Feedback: Anticipation Builds Over Alcoa Modernization
As the clock ticks towards a deadline for Alcoa to decide whether to move forward with a multi-million dollar modernization plan, there is a sense of anticipation -- and anxiety -- throughout the community.
"There's a great deal at stake," said town supervisor Joe Gray.
"We are excited, we are optimistic, but there's always that 'what if?'" Gray said.
Alcoa is considering investing $600 million in its two aluminum smelting plants.
The bulk of the investment would be spent at the east plant, once owned by Reynolds Metals, where a new, modern potline would be built.
If it doesn't make a decision by March 31, the company could risk losing a long-term, low-cost hydropower contract with the New York Power Authority.
Mayor Jim Hidy says the modernization plan is critical to Massena's future:
"Massena's been a home to Alcoa for a hundred and some years, so we're pretty confident it's going to go through for us," he said.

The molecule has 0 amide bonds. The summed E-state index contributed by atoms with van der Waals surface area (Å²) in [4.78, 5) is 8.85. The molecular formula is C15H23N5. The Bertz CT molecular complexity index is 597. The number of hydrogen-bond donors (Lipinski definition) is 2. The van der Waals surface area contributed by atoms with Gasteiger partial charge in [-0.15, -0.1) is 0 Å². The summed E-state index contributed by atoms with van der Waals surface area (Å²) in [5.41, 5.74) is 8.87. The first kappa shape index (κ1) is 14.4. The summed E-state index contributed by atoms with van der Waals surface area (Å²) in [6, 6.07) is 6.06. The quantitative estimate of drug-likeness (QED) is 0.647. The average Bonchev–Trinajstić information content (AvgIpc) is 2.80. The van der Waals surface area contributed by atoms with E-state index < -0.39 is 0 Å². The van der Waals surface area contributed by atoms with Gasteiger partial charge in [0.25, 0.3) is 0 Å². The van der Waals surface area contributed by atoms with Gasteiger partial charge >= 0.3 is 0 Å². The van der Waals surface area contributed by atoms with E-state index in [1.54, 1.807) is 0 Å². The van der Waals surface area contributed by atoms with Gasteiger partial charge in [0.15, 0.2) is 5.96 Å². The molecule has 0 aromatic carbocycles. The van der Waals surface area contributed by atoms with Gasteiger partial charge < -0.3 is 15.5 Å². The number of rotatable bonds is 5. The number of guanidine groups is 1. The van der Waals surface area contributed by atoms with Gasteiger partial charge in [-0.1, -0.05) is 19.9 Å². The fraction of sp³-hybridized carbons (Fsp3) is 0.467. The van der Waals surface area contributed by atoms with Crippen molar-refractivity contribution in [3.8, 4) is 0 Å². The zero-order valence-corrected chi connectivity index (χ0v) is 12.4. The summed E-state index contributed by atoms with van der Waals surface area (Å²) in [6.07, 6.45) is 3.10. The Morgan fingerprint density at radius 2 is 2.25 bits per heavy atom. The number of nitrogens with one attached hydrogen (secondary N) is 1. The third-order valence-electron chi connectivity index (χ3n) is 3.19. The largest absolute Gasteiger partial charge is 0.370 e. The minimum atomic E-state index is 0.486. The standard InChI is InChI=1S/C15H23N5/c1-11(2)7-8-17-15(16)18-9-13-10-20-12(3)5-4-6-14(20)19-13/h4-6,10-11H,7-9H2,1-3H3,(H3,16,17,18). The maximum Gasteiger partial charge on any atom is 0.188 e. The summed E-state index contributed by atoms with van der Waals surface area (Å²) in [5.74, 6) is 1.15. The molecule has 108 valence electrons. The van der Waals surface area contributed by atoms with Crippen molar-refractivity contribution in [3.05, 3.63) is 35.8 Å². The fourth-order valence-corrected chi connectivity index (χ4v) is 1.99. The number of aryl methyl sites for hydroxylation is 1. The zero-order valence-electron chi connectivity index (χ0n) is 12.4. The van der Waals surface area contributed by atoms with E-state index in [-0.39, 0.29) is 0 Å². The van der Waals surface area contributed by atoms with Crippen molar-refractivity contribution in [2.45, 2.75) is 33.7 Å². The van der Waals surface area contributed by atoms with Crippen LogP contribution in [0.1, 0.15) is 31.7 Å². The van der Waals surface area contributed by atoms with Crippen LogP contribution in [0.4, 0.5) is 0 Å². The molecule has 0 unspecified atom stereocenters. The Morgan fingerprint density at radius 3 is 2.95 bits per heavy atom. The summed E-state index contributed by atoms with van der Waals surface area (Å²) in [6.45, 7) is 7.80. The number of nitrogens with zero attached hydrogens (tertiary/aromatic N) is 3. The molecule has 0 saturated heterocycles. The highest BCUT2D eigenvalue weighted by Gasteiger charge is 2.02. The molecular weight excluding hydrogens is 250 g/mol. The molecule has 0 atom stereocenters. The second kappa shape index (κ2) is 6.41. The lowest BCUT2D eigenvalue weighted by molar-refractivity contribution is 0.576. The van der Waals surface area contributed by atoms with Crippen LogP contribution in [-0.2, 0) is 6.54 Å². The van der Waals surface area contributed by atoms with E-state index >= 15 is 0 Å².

Like many in this blue collar community, Eileen LaBarge is hoping the project moves forward and preserves hundreds of jobs for years to come.
"My son's been there a good many years and I hope it stays here," she said. "It'll affect everything if they go out of here."
U.S. senators Charles Schumer and Kirsten Gillibrand visited Alcoa recently to support the upgrade.
"It's essential for our economy," Gillibrand said when she visted the plant in February, "so we want to keep it here, we want to keep it in the north country."
When he was in Massena last August, Schumer said, "$340 million is contributed to the north country's economy because of this plant."
If Alcoa's board of directors approves the plan, construction could begin as early as June.
Saturday, March 8, 2014, Watertown, NY
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